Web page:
To investigate the molecular mechanism underlying the relationship between CHG methylation and histone H3K9 methylation, we carried out structural and functional studies on CMT3 and ZMET2. We found that CMT3 is stably associated with heterochromatic nucleosomes. Consistent with its role in DNA methylation maintenance, we found that CMT3 was predominantly expressed in actively replicating cells and was specifically associated with replication dependent histone H3 variants. Genome-wide mapping of CMT3 binding sites demonstrated that CMT3 is nearly perfectly correlated with H3K9me2 in vivo. Chromatin association of CMT3 is dependent on specific binding of H3K9me2 via the bromo adjacent homology (BAH) and chromo domains as shown by our crystal structures of ZMET2 in complex with H3K9me2 peptides. The structures identify an aromatic cage within both the BAH and the chromo domains as interaction interfaces that capture H3K9me2. Mutations that abolish either interaction cause a failure of CMT3 binding to nucleosomes, and a complete loss of CMT3 activity in vivo. Together, these results suggest that CMT3 associates with H3K9me2-containing nucleosomes through binding of its BAH and chromo domains to H3K9me2 in order to target DNA methylation.
To identify CMT3-interacting proteins, we generated epitope-tagged CMT3 lines. As shown in Figure 1A, both pCMT3:BLRP-3xFLAG-CMT3 and pCMT3:BLRP-9xMYC-CMT3, designated as FLAG-CMT3 and MYC-CMT3, respectively, complemented the cmt3 mutation and restored DNA methylation at the 5S rDNA locus, demonstrating that epitope-tagged CMT3 was functional in vivo. We found a major band at the size of CMT3 and a series of smaller bands that corresponded to the size of individual histone proteins (Figure 1B). As shown in Table 1 from mass spectrometry (MS) analysis, peptides corresponding to CMT3 were the most abundant proteins with 63.4% coverage of the CMT3 protein. We also identified all four core histones: H3, H4, H2A, and H2B at roughly equivalent levels and observed several linker H1 histones, as well as Ku70/80 proteins (Table 1 and S1) that were likely bound to the sheared DNA ends, suggesting that CMT3 interacts with bona fide nucleosomes.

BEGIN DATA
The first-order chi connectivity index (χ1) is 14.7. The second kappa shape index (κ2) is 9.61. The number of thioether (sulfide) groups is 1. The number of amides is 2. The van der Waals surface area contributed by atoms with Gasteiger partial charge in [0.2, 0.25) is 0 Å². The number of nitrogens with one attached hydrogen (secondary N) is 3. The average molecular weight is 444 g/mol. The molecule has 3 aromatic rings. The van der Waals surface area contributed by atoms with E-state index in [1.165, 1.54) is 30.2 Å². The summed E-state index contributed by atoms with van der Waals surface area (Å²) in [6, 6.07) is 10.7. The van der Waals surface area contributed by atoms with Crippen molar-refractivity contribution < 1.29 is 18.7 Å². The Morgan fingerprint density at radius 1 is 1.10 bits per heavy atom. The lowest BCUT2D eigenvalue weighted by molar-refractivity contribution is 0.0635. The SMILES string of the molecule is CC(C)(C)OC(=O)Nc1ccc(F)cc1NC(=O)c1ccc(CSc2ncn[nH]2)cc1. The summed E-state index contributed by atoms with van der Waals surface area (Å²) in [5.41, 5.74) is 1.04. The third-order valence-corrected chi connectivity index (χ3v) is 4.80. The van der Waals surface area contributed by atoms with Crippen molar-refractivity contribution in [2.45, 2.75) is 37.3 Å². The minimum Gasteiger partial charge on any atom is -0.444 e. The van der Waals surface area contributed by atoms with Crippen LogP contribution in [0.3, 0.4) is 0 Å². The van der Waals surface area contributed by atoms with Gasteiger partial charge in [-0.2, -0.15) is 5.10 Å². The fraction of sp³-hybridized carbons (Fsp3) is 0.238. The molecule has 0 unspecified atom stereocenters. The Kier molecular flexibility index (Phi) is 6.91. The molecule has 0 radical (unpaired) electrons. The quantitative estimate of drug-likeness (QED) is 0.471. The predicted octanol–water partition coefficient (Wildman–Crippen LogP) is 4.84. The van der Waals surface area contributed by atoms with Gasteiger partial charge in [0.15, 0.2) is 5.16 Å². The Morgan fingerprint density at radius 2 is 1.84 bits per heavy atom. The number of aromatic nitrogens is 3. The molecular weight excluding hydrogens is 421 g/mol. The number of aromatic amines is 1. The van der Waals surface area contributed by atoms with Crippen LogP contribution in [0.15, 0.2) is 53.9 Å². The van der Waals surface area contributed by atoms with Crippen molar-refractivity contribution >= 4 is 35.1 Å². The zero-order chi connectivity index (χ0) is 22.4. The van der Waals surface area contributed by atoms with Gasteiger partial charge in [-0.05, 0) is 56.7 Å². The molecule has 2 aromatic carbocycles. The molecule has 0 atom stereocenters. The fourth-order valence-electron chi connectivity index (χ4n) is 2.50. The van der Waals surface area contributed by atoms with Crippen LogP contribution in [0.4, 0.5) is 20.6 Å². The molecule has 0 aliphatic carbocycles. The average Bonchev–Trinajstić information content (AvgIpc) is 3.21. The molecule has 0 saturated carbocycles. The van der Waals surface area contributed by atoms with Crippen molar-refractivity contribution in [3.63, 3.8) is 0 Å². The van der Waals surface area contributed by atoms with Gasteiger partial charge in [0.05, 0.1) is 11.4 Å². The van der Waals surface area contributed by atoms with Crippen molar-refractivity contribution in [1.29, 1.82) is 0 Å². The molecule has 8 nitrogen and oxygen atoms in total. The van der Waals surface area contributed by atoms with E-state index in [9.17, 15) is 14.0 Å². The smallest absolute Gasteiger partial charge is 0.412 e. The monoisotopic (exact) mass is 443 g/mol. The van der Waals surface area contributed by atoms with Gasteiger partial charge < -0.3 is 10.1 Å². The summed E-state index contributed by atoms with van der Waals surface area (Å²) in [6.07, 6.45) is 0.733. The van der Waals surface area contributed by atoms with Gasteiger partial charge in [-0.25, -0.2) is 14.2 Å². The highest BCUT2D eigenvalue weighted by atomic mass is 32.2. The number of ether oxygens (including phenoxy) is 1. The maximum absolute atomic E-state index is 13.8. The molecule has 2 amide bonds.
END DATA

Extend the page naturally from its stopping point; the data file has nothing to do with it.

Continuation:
To test whether CMT3 specifically interacts with histone H3, we treated plant extracts with benzonase, a non-specific nuclease, to remove DNA prior to affinity purification. We found that benzonase treatment eliminated the low molecular weight histone bands (Figure 1C). MS analysis further confirmed that H2A, H2B, H3, H4 and Ku70/80 were no longer detectable (Table S2). This suggests the integrity of nucleosomes is critical for CMT3 binding, and that CMT3 does not interact with H3 strongly on its own in vivo.
To investigate whether CMT3 is associated with H3K9me2-containing nucleosomes, we tested for the presence of H3K9me2 marks in histones co-purified with CMT3 and found that H3K9me2, but not H3K4me2, was precipitated with CMT3 (Figure 1D). This indicates that CMT3 preferentially binds to H3K9m2-containing nucleosomes.
To further explore the in vivo binding pattern of CMT3, we performed chromatin immunoprecipitation coupled with sequencing (ChIP-seq, Figure 1E). We found that CMT3 is highly enriched in Arabidopsis pericentromeric regions and is nearly perfectly co-localized with H3K9me2 (Figure 2A). CMT3 is also enriched in heterochromatic patches in the euchromatic arms, where high levels of H3K9me2 were also observed (Figure 2B). CMT3 tends to bind large uninterrupted blocks in pericentromeric regions, while in chromosome arms CMT3 forms smaller and isolated patches (Figure 2C). These results are consistent with the general trend of H3K9me2 distribution in these regions (Bernatavichute et al., 2008). Furthermore, CMT3 was not enriched over protein coding genes (Figure 2D), consistent with previous data showing that the majority of genes are devoid of CHG methylation and H3K9me2 (Cokus et al., 2008). We also found a strong enrichment of CMT3 over TEs (Figure 2E). To complement the ChIP-seq data, we examined the transcriptome profile of cmt3 mutants by whole genome RNA sequencing (RNA-seq) analysis. As expected, CMT3 was strongly enriched over the TEs that were upregulated in cmt3 mutants (Figure 2F), as were H3K9me2 and CHG methylation (Figure 2G, Figure S1A).